Breeders can’t get enough of him as it is - and that’s unlikely to change this week

Martaline at Haras de Montaigu: 11 entries at the Cheltenham Festival this week, but such is his success on both flat and jumps that he now commands a fee of €15,000. Photo: Haras de Montaigu

There are numerous examples of studs excelling as either flat or National Hunt operations. It isn’t often, however, that both work in harmony. Haras de Montaigu, owned by Aliette and Gilles Forien, is one of those studs. Based in Normandy, it has tasted elite success under both codes, whether as a producer of top-class horses or as home to some of the most desirable stallions in France.

At one time, that particular mantle was held by Kendor, now an increasingly influential element within pedigrees. Today, it is assumed by the highly respected dual-purpose stallion Martaline, for whom there is already a waiting list for 2018.

That isn’t so surprising when it is considered that Martaline heads into the week’s four-day Cheltenham Festival, which starts today, with 11 entries at the time of writing, among them recent G1 Flogas Novice Chase winner Disko, a strong fancy for various novice chases, and exciting bumper prospect Carter McKay.

Now 18-years-old, Martaline sits atop the current Montaigu stallion roster, which also comprises Literato, a proven G1 sire on the flat, G1 winner Prince Gibraltar, who was offered at auction by the stud as a yearling, G3 winner No Risk At All and new recruit Night Wish, a G1-placed son of Sholokhov.

Not just a stallion operation

Montaigu isn’t just a stallion operation, however. In the course of over 100 years, the farm has raised and sold a host of high-class horses, ranging from the 1972 Prix de Diane heroine Rescousse to more recent G1 winners such as Recital, French Fifteen, Ask For The Moon, Lily Of The Valley, Belle Et Celebre, who was one of four stakes winners out of Montaigu’s excellent producer Rotina, and Prince Gibraltar.

The stud has remained in the same family ownership since it was established in 1903 by perfumier Gabriel Guerlain, then at the helm of The House of Guerlain. Developed on land purchased from the Duc de Narbonne’s estate at Montaigu, it was subsequently passed down through the Guerlain generations; Jacques Guerlain inherited the property in 1933 and nine years later passed it on to his son, Claude, who handed it to his daughter, Aliette Forien, in 1984.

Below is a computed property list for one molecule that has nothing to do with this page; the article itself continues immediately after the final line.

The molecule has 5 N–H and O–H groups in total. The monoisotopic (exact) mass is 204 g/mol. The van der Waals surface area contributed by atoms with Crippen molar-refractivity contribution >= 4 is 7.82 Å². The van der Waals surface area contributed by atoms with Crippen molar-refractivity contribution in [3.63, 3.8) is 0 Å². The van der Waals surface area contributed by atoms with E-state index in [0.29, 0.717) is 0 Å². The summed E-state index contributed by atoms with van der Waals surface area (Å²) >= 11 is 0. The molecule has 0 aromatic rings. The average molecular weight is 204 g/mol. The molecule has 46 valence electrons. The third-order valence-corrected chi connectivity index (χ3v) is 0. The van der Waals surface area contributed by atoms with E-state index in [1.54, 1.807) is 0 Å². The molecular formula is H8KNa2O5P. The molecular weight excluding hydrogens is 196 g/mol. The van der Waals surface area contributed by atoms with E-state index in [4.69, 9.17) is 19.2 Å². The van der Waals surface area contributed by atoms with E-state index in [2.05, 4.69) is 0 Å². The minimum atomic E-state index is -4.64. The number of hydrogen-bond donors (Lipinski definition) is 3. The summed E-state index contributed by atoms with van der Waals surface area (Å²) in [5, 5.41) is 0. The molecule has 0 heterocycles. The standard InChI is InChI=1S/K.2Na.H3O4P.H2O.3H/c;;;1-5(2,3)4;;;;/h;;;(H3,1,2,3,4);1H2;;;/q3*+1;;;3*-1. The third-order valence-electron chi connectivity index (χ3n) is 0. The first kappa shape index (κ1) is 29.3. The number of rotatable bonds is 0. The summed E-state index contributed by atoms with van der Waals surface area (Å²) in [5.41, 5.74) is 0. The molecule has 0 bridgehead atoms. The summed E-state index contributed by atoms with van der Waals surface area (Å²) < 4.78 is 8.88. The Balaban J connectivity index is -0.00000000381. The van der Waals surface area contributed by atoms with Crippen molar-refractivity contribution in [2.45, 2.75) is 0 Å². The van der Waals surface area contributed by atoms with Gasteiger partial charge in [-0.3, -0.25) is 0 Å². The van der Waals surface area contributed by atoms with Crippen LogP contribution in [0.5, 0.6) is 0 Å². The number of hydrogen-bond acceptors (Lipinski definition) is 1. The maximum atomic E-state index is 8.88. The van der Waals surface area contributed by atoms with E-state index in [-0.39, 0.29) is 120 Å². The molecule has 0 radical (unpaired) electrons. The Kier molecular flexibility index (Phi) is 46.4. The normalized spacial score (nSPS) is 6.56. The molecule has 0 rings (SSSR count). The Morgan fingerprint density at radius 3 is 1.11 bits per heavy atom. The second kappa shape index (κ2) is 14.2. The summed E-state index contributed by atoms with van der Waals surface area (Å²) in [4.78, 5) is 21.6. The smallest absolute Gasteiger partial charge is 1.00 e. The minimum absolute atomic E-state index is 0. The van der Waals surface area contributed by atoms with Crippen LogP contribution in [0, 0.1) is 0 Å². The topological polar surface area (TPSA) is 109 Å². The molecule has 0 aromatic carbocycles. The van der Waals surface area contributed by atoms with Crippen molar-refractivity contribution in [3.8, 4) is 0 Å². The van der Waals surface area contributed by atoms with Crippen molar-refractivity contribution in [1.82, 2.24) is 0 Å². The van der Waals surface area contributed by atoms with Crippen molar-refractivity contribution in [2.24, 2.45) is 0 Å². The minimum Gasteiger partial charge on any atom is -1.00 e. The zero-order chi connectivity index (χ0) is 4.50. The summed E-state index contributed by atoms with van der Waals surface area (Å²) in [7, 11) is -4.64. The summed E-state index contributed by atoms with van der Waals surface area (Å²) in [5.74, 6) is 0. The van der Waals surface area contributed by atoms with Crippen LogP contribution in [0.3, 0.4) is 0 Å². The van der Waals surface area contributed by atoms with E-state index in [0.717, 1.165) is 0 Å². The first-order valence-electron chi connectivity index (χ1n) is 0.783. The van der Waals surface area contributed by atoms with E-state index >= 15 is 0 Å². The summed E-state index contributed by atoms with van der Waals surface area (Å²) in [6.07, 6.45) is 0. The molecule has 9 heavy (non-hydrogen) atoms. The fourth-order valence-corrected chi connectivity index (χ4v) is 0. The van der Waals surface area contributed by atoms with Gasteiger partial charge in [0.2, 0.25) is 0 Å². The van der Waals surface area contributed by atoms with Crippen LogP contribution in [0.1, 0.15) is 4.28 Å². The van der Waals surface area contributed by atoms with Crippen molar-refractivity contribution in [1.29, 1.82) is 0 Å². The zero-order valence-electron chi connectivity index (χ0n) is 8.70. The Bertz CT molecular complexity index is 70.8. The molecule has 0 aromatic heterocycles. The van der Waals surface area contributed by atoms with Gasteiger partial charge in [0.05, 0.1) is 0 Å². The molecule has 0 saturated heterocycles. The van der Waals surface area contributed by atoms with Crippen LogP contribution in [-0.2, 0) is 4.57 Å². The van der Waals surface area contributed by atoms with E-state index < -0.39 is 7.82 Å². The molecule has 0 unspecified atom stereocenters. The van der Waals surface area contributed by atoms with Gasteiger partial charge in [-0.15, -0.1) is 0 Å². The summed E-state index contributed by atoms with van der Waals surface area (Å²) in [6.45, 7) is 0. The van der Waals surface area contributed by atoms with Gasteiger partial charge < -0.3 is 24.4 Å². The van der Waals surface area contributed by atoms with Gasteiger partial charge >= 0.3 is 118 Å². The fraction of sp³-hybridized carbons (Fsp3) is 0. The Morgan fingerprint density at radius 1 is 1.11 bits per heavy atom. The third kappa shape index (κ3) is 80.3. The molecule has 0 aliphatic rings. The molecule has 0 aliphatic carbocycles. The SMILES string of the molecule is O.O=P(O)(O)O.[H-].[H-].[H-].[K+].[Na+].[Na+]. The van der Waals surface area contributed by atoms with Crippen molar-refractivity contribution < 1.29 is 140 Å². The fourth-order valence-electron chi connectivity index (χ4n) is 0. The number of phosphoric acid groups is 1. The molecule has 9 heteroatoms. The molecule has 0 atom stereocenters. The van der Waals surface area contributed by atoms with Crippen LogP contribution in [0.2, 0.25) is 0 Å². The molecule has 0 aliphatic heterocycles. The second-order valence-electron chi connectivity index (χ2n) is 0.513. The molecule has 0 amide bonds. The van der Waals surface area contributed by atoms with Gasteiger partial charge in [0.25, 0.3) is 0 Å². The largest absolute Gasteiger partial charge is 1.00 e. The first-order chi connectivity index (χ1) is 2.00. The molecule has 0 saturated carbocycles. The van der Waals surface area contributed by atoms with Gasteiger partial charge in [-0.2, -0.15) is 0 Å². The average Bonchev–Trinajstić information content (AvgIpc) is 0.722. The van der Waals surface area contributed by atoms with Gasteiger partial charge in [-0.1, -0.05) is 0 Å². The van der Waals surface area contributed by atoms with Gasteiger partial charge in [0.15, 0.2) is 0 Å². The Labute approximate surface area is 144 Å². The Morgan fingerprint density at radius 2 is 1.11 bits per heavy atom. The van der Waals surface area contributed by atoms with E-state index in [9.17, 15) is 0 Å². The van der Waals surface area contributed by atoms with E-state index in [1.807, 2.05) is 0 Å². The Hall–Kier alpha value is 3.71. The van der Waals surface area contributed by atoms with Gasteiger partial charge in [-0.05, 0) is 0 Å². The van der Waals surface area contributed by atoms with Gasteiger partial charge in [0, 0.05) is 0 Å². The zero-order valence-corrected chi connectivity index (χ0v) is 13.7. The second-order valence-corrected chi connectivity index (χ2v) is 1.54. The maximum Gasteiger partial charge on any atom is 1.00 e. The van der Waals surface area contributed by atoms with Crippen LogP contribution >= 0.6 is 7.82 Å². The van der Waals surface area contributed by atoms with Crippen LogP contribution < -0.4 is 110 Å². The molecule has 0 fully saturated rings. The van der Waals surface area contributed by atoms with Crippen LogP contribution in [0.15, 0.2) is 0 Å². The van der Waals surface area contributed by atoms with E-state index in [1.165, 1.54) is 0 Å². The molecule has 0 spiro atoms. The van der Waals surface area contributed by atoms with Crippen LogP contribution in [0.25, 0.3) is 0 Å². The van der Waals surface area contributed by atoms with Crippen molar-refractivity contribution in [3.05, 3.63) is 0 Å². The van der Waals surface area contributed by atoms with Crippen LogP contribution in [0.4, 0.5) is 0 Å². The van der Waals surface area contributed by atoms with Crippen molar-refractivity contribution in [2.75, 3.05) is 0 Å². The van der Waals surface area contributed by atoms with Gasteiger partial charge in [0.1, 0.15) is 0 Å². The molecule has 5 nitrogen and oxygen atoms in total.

In the course of over 100 years, Haras de Montaigu has raised and sold a host of high-class horses. Photo: Haras de Montaigu

With the support of her husband, bloodstock agent Gilles, Forien developed the stud with an eye towards a commercial future by welcoming new clients and launching a stallion division. Today, they are assisted by daughter Sybille Gibson.

“The stud has around 150 horses in peak season,” explains Gibson of Montaigu, which up until last year was known formally as Haras de la Reboursiere et de Montaigu. “The private part of the stud is La Reboursière, which has Mr and Mrs Forien’s own mares. The stallions, yearlings and clients’ mares are with Haras de Montaigu.

The emergence of Kendor

“We send around 20 mares abroad every year, both ours and clients. But we also receive more and more mares from abroad to be covered by French stallions.”

Naturally, such a long history has provided a series of high points, but arguably the most significant came with the development of a stallion division that gained legs through Kendor.

Kendor was the champion French 2yo of 1988 by virtue of wins in the G1 Gran Criterium and G3 Prix de Cabourg, and returned at three to capture the Poule d’Essai des Poulains in record time. He was by leading French sire Kenmare, whose sire son Highest Honor was then firmly in the ascendancy, and so also owned the background to become an interesting option for French breeders.